A Royal Rift Ended Heartbeat Hawaii

As a nightlife writer, it is always sad to see Honolulu lose an entertainment venue, bar or show.  Heartbeat Hawaii opened at the Royal Hawaiian Center on July 17, 2009 and shut down on Oct. 25. This comes after another huge production, Waikiki Nei, cancelled in 2008 after a run of only two months in the same space. Does anyone else see any red flags here?

On his way out of town, an angry Dennis Law, director and producer of Heartbeat Hawaii, fired off a heated e-mail to local media, blaming the failure of the show on everyone from The Festival of Companies, which manages the Royal Hawaiian Center, all the way up to Kamehameha Schools and the Bishop Estate trustees.

However, Law mainly blames the Royal Hawaiian Center and says that the Center “disallowed a commercial theater to market itself properly” because the Center “believes that publicity via visible signage and street advertising is ‘tacky’ and therefore demeaning to an exclusive retail location.” By not allowing the show to market itself as it should have, he says it was robbed of the “credibility it needs to operate invisibly on the terrace of the obscure Royal Hawaiian Center.” 

I contacted the Royal Hawaiian Center for comment and was referred to McNeil Wilson Communications, a public relations agency, and was then told that “The Festivals Company which manages Royal Hawaiian Center for Kamehameha Schools, has informed us that they are declining comment on the closure of Heartbeat Hawaii and the e-mails issued by Dr. Law.”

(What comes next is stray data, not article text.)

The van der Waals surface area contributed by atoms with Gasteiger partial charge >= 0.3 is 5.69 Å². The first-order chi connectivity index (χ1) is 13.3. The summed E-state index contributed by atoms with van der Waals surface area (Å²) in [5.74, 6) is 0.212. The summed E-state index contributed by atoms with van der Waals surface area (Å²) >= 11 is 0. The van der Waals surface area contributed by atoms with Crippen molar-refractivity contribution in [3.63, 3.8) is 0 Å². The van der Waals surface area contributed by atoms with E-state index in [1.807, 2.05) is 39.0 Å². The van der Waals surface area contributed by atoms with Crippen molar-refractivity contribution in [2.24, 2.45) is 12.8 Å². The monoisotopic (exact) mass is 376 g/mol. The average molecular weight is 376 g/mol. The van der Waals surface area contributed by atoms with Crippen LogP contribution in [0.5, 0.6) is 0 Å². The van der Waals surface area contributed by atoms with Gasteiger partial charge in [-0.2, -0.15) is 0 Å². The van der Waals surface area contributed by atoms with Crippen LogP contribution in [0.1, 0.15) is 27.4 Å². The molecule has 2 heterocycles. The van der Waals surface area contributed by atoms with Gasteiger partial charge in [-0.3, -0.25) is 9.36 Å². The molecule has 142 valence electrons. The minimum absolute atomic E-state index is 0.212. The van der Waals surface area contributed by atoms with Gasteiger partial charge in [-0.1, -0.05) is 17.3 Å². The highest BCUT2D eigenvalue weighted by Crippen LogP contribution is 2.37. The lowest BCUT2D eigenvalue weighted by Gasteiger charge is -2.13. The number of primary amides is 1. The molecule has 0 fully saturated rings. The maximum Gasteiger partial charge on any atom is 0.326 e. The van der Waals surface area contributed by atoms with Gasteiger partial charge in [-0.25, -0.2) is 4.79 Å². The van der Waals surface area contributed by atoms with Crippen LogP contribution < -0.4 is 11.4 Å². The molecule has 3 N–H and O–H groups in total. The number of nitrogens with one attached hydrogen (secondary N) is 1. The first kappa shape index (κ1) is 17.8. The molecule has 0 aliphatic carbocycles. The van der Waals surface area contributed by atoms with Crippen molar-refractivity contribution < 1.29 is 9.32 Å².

I do agree with Law in that the fourth floor of the Royal Hawaiian Center is invisible to tourists. Numerous times, people have asked me, “Where is Level 4?” when they’re already on the third floor of the Center. I also don’t remember seeing any signs that indicated a show could be seen.  On the other hand, I agree with the Royal Hawaiian Center in saying that street advertising is tacky. Have you seen all the vendors trying to sell things on the streets in Waikiki lately?

Hopefully, the Royal Hawaiian Center will be able to resolve this issue before another major production decides to try its luck out in a showroom that two other shows couldn’t fill.  I do believe there is a place for a big production in Waikiki, because as far as its nightly entertainment goes, the pickings are slim. But, for now, the showroom is dark again.